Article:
The Numbers Tell a Story  

A write-up by Danette Fenton-Menzies on the finance report reading and what it can tell us…

I have a not so secret, secret. Even though I am a Chartered Accountant and CPA I struggled with Maths at school, and I failed Accounting 1 at university. I preferred English at school. It was only after I learned that accounting has its own professional (technical) language, just like engineering and the medical profession that I realised that my struggle wasn’t with the numbers, per se, so much as understanding the technical language. 


Surprisingly enough, I now teach people how to read their financial reports. What I love about this is that I combine my love of the English language with helping people ‘get’ their numbers. As someone who has previously struggled with this topic, it positions me we well to teach it as I’ve had to approach it from several angles over the years for my own benefit and from teaching it.  


Over the years I have met many managers and leaders who have done their best to avoid their numbers because they didn’t get the language either. Some, like me, preferred English to Maths at school. The problem with avoidance is that we don’t grow and learn. Another thing I’ve learnt is that it takes a lot of energy to avoid things.  


The purpose behind producing financial reports is to help people make decisions. If you don’t understand how to read them, that may impact on whether you make a good decision or not.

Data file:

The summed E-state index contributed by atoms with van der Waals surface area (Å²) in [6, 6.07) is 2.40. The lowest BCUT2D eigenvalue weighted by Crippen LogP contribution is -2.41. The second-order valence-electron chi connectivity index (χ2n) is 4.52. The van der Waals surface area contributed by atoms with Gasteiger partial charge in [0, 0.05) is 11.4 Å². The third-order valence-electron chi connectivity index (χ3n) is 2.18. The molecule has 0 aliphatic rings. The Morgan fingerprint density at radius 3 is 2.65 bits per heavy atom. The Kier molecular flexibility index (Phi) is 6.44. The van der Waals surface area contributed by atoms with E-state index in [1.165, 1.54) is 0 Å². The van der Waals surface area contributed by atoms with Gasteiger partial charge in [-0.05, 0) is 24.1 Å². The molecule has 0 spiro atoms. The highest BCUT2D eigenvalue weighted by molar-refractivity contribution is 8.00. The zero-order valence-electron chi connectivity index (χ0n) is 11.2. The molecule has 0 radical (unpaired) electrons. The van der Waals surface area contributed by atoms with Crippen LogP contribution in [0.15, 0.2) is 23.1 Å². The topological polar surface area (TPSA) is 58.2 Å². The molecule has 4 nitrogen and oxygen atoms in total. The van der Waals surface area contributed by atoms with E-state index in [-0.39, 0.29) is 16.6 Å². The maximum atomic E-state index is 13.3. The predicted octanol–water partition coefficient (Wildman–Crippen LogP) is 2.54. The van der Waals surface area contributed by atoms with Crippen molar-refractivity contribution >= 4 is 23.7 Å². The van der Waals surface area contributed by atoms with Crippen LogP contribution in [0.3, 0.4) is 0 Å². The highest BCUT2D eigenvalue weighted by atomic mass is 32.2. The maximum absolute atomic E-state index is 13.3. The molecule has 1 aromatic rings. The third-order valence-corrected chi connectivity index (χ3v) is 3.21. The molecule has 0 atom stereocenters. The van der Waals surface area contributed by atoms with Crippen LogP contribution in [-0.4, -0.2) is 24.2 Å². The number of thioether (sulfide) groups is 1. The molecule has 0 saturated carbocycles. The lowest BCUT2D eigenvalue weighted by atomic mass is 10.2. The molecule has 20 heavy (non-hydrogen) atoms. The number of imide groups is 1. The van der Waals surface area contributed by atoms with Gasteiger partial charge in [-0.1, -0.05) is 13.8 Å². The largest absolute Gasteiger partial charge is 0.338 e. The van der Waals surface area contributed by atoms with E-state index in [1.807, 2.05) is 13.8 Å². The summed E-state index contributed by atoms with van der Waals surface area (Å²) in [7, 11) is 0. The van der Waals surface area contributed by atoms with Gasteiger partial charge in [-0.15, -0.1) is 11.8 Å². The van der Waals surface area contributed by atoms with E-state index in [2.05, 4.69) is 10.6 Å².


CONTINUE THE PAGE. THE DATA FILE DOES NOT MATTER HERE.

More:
Have you ever travelled overseas and had to use a translation app or maybe even a book to translate the foreign language? This is like what you need to do with your financial reports. Just like the first time you translate a word, it is hard. Then, as you start to use that word regularly, it becomes easier for you to understand it. Learning the finance language is the same. 


The first time you read a financial report it might look like gobbledygook. With practice, and sometimes support, eventually it becomes another skill that you are confident in. There are stories in the numbers. The more you learn to read your numbers the less likely that the story you are reading looks like a horror story. 


Start by learning the major terms and relate them to what they mean to you at home. This is often way easier than starting at work.  


For example, there are five accounting elements to learn: assets, liabilities, equity, income and expenses (yes, I can see your eyes starting to glaze over. These five elements make up two of the key financial statements. They also have two formulas that don’t change (even if the financial statements’ name does). 


Over the next few weeks, I will share with you some ways to learn to read the stories your numbers are telling you. 


I would also love to answer any questions you have around this topic. Feel free to ask questions via email or get in touch with us on LinkedIn or Instagram